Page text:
The proper course of action for these military members would have been to lodge complaints with the proper offices in the chain of command.  The leadership would have then been able to investigate the matter with input from proper sources, such as the Chaplain Corps and Judge Advocate General, to determine the proper course of action.  Instead, Weinstein and his group have (again) been granted essential authority over the military chain of command.  There is a witch hunt being spearheaded by the MRFF across the military in order to stifle religious expression.  Military members need the lawful structure of the military, which includes the chain of command, to retain proper order and morale.  When the MRFF is permitted to evade this framework, then morale suffers and, more egregiously, proper military authority is undermined. 

SOURCES:
Carol Rosenberg, “Guantanamo skipper orders Nativity scenes that stirred controversy moved to base chapel” in The Miami Herald
Associated Press, “Nativity scenes removed from Guantanamo dining halls after complaints” on FoxNews.com

Activists Call for End of Prayers at West Point

   Image  Less than a month ago, Americans United for Separation of Church and State called for an end to all prayers at official events held at the U.S. Military Academy at West Point.  The group, which maintains public prayers violate the U.S. Constitution, expect a reply to their request by next week.  The group alleged some cadets complained about the inclusion of prayers at several events, including Thanksgiving and Christmas dinners.  Barry Lynn, the group’s executive director, stated, “West Point cadets should be able to train for service in our nation’s military without having religion forced upon them.”  He added, “Academy officials must respect the religious liberty rights of all cadets who should be free to make their own decisions about prayer without government coercion.”  An Academy spokesman noted all prayers at West Point are voluntary.

     Lieutenant General William “Jerry” Boykin (U.S. Army, retired) argued against the Americans United assertion, declaring, “Barry Lynn’s objective is to destroy Christianity in America – it has nothing to do with wanting to support the First Amendment under his understanding of it.”  The retired general also remarked, “Prayer at West Point is a tradition.  Because it is a tradition that derives from Christianity, Barry and others want to destroy that tradition because they are anti-Christian and want to erase any remnant of the influence of Christianity on our society.”  Ron Crews of Chaplain Alliance noted his dismay over the letter, “Any form of religion is under attack in the military – from Nativity scenes on military chapels to prayers at events.  We need to respect our plurality instead of trying to quash those who do have faith.”  Crews further stated, “There is absolutely nothing wrong with official prayers at official events.”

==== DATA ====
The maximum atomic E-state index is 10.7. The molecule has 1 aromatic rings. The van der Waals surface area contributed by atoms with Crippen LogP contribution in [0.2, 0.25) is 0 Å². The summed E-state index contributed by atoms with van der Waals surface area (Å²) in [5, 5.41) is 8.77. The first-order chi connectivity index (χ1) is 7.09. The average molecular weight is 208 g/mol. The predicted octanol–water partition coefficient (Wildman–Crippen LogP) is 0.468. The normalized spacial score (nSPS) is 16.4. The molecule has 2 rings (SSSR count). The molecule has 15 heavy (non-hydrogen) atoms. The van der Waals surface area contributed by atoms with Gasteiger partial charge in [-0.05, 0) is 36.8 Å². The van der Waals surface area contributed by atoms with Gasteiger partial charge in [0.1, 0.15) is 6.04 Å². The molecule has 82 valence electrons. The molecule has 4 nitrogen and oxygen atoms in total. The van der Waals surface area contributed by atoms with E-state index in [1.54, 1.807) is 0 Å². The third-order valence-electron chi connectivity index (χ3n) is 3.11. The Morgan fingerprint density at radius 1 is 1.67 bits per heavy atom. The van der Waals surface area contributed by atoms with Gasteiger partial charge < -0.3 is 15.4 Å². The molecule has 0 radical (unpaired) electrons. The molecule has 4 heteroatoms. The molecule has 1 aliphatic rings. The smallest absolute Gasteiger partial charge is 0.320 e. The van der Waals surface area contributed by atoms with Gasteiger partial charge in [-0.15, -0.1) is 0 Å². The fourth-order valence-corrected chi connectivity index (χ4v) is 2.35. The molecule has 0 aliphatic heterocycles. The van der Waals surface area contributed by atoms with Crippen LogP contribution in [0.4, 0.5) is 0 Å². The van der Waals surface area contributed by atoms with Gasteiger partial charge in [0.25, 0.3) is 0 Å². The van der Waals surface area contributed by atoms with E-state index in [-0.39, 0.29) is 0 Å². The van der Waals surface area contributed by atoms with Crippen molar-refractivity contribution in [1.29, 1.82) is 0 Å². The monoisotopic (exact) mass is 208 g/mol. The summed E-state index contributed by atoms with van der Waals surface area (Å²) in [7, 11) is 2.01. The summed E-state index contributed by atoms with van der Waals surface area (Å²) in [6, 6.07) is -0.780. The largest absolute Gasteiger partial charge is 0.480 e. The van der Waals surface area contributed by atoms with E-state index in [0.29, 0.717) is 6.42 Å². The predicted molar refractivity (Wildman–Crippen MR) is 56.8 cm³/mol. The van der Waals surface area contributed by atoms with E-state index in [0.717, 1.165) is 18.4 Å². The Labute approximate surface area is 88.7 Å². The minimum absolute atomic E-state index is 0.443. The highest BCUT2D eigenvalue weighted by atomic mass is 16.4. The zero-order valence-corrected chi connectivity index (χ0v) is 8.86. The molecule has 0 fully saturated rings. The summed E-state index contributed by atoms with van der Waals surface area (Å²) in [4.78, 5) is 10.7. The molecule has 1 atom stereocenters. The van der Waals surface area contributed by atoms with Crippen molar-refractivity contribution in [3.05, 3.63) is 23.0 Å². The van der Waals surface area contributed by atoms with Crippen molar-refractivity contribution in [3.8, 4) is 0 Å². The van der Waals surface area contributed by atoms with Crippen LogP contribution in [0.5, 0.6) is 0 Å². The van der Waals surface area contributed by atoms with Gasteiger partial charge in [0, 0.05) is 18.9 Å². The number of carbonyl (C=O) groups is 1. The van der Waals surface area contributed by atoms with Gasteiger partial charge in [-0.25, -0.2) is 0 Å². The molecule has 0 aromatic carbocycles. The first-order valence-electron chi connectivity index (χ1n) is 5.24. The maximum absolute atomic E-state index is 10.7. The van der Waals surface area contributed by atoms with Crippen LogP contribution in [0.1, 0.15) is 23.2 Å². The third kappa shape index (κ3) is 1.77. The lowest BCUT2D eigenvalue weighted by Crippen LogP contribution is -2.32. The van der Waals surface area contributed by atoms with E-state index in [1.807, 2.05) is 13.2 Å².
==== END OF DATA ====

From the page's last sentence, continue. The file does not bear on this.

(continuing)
Americans United and Barry Lynn are mistaken.  Religion is not being forced upon cadets at West Point.  Rather, invocations are offered as a matter of free exercise.  Cadets may decline to participate without any repercussion whatsoever.  The freedom of not only cadets of faith, but also service members of faith, is at great risk in this matter.  If Americans United succeeds in having invocations removed from official events at West Point, then it will also triumph in removing public invocations from all U.S. Army posts.  This would have ramifications for all service branches, affecting not only the religious liberties of military members of faith, but also the responsibilities of military chaplains.  Removing invocations from public events would strip chaplains of the major portion of their ceremonial duties, thereby negating their participation.  If this happens, then people of faith who serve our nation will be silenced.  Their faith, which is protected by the U.S. Constitution, will be forced to become a strictly “private” issue with absolutely no public expression.  The very thing which Americans United and Lynn say they are arguing for is, in fact, what they are acting against. 

SOURCES:
Americans United Press Release, “Official Prayers At West Point Violate Constitution, Says Americans United” (19 December 2012)

“West Point Prayers Under Attack” by Todd Starnes (Fox News)